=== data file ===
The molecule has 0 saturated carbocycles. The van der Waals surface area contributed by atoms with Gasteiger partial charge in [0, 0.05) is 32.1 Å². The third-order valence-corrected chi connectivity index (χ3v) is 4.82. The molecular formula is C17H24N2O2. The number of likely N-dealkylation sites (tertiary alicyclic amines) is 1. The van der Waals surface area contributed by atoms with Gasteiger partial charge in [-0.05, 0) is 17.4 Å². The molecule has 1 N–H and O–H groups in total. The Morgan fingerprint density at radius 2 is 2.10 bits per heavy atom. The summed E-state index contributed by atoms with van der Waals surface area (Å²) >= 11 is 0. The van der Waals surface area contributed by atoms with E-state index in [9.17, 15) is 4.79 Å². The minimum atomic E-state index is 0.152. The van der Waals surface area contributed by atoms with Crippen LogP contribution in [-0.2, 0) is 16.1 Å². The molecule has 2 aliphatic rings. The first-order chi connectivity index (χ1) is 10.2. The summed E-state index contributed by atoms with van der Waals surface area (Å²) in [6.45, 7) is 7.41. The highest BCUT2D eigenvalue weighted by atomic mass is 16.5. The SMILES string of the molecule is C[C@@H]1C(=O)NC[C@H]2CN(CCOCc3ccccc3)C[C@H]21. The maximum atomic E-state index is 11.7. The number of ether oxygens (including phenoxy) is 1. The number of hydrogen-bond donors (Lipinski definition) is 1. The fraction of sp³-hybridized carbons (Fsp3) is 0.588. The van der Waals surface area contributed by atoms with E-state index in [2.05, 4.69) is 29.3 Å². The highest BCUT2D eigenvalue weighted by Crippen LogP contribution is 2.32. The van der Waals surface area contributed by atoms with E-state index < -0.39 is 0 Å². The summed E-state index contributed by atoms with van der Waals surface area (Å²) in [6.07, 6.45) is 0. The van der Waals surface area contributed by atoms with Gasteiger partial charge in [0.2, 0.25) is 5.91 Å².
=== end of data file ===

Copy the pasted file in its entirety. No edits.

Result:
The molecule has 0 saturated carbocycles. The van der Waals surface area contributed by atoms with Gasteiger partial charge in [0, 0.05) is 32.1 Å². The third-order valence-corrected chi connectivity index (χ3v) is 4.82. The molecular formula is C17H24N2O2. The number of likely N-dealkylation sites (tertiary alicyclic amines) is 1. The van der Waals surface area contributed by atoms with Gasteiger partial charge in [-0.05, 0) is 17.4 Å². The molecule has 1 N–H and O–H groups in total. The Morgan fingerprint density at radius 2 is 2.10 bits per heavy atom. The summed E-state index contributed by atoms with van der Waals surface area (Å²) >= 11 is 0. The van der Waals surface area contributed by atoms with E-state index in [9.17, 15) is 4.79 Å². The minimum atomic E-state index is 0.152. The van der Waals surface area contributed by atoms with Crippen LogP contribution in [-0.2, 0) is 16.1 Å². The molecule has 2 aliphatic rings. The first-order chi connectivity index (χ1) is 10.2. The summed E-state index contributed by atoms with van der Waals surface area (Å²) in [6.45, 7) is 7.41. The highest BCUT2D eigenvalue weighted by atomic mass is 16.5. The SMILES string of the molecule is C[C@@H]1C(=O)NC[C@H]2CN(CCOCc3ccccc3)C[C@H]21. The maximum atomic E-state index is 11.7. The number of ether oxygens (including phenoxy) is 1. The number of hydrogen-bond donors (Lipinski definition) is 1. The fraction of sp³-hybridized carbons (Fsp3) is 0.588. The van der Waals surface area contributed by atoms with E-state index in [2.05, 4.69) is 29.3 Å². The highest BCUT2D eigenvalue weighted by Crippen LogP contribution is 2.32. The van der Waals surface area contributed by atoms with E-state index < -0.39 is 0 Å². The summed E-state index contributed by atoms with van der Waals surface area (Å²) in [6.07, 6.45) is 0. The van der Waals surface area contributed by atoms with Gasteiger partial charge in [0.2, 0.25) is 5.91 Å².